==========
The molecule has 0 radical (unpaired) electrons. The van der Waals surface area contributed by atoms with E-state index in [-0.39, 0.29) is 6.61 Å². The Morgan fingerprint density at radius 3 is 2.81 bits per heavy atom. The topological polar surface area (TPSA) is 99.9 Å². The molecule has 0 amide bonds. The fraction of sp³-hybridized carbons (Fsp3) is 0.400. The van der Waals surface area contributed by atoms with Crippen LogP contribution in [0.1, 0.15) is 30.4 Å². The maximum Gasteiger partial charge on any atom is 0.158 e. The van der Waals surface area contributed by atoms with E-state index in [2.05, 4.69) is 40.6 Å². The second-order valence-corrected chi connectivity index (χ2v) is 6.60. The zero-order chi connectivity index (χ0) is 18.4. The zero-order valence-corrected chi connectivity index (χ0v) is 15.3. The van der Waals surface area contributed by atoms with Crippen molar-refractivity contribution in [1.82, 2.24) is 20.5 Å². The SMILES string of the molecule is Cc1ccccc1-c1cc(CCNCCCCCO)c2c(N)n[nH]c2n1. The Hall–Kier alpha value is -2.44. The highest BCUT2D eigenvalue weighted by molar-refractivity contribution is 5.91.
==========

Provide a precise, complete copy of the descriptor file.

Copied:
The molecule has 0 radical (unpaired) electrons. The van der Waals surface area contributed by atoms with E-state index in [-0.39, 0.29) is 6.61 Å². The Morgan fingerprint density at radius 3 is 2.81 bits per heavy atom. The topological polar surface area (TPSA) is 99.9 Å². The molecule has 0 amide bonds. The fraction of sp³-hybridized carbons (Fsp3) is 0.400. The van der Waals surface area contributed by atoms with Crippen LogP contribution in [0.1, 0.15) is 30.4 Å². The maximum Gasteiger partial charge on any atom is 0.158 e. The van der Waals surface area contributed by atoms with E-state index in [2.05, 4.69) is 40.6 Å². The second-order valence-corrected chi connectivity index (χ2v) is 6.60. The zero-order chi connectivity index (χ0) is 18.4. The zero-order valence-corrected chi connectivity index (χ0v) is 15.3. The van der Waals surface area contributed by atoms with Crippen molar-refractivity contribution in [1.82, 2.24) is 20.5 Å². The SMILES string of the molecule is Cc1ccccc1-c1cc(CCNCCCCCO)c2c(N)n[nH]c2n1. The Hall–Kier alpha value is -2.44. The highest BCUT2D eigenvalue weighted by molar-refractivity contribution is 5.91.